Understanding royalty in God’s Kingdom has several practical repercussions for living in healthy church life. I’ll end this post with 3…
If you ever feel you don’t have an equal voice in decisions made in your church, you’re not being treated as the royalty you are.
The thinking that there are some people whose voice and opinions are more important than others because they’re more mature or wiser is commonplace in local churches among leaders. Because of this, it’s common for members to be left out of decision-making and just be expected to follow along what others decide for them. This is detrimental to healthy church life.
When people are left out, they don’t feel a sense of ownership and responsibility for the health of the church, and therefore don’t contribute to it as they should. Scientific studies also show that groups make consistently better decisions when everyone is involved in the decision-making process than when just the smartest (or “most gifted”) people are. (More to come about this subject in a future series.)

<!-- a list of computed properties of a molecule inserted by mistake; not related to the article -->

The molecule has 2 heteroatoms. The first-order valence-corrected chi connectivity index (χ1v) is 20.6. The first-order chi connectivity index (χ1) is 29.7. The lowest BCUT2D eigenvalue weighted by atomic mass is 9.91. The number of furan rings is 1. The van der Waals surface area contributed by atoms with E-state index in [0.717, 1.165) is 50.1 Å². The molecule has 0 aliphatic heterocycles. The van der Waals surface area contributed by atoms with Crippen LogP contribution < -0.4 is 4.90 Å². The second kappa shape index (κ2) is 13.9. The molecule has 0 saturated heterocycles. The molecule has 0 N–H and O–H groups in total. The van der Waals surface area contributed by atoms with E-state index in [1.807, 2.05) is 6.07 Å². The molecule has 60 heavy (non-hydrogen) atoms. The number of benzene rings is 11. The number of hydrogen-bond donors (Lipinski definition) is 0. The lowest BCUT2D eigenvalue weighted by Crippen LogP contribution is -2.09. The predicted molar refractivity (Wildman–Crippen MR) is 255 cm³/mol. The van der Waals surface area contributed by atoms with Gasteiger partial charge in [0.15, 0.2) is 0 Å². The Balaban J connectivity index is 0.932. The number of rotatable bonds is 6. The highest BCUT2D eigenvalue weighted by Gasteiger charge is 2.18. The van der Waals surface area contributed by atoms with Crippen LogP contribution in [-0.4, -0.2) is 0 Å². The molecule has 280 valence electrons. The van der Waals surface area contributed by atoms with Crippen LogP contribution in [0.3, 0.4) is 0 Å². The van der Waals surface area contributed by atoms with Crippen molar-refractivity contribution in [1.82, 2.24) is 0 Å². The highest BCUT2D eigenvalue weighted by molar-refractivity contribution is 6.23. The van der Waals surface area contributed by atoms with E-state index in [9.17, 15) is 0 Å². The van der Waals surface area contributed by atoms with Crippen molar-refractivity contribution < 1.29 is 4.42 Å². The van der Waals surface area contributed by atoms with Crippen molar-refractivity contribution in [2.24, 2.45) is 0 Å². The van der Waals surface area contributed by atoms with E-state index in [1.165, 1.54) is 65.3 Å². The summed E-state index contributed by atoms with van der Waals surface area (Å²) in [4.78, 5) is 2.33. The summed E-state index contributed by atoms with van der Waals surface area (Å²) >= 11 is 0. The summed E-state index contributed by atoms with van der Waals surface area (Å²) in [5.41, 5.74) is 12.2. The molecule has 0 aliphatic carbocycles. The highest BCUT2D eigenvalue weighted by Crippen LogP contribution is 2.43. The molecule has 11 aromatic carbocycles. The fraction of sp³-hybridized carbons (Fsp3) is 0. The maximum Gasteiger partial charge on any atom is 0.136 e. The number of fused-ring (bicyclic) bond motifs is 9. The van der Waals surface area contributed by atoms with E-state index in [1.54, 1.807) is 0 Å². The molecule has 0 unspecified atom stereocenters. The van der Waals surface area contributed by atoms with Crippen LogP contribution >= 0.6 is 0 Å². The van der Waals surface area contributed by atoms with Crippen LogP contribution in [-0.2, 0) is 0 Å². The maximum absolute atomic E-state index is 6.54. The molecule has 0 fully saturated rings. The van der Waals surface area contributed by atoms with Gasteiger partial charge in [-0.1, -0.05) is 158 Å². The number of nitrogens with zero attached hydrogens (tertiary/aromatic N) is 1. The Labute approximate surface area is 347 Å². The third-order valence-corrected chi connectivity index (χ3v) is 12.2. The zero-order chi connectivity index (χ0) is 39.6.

All of the resources of the Kingdom are at your disposal.
No, I’m not pushing some “name it and claim it” philosophy. You can’t just say you want something to happen and expect things supernaturally to happen. The King has made everything available to you as part of His royal family, but not for your purposes. You have access to His supply to accomplish HIS purposes. As you align yourself with Him, He shows you those purposes and gives you the royal resources to do them.
Remember, prayer isn’t about asking God to do things for you. It’s about aligning yourself with Him so you know what He wants you to do.
Guilt and condemnation occupy no space in a royal family member’s mind.
The actions of the prodigal son’s father show us clearly. He only saw his son, not the sin. The son was not to be a servant in his father’s household, but was to again occupy his position as an offspring.
The rest of the posts in the Understanding God’s Government series are here.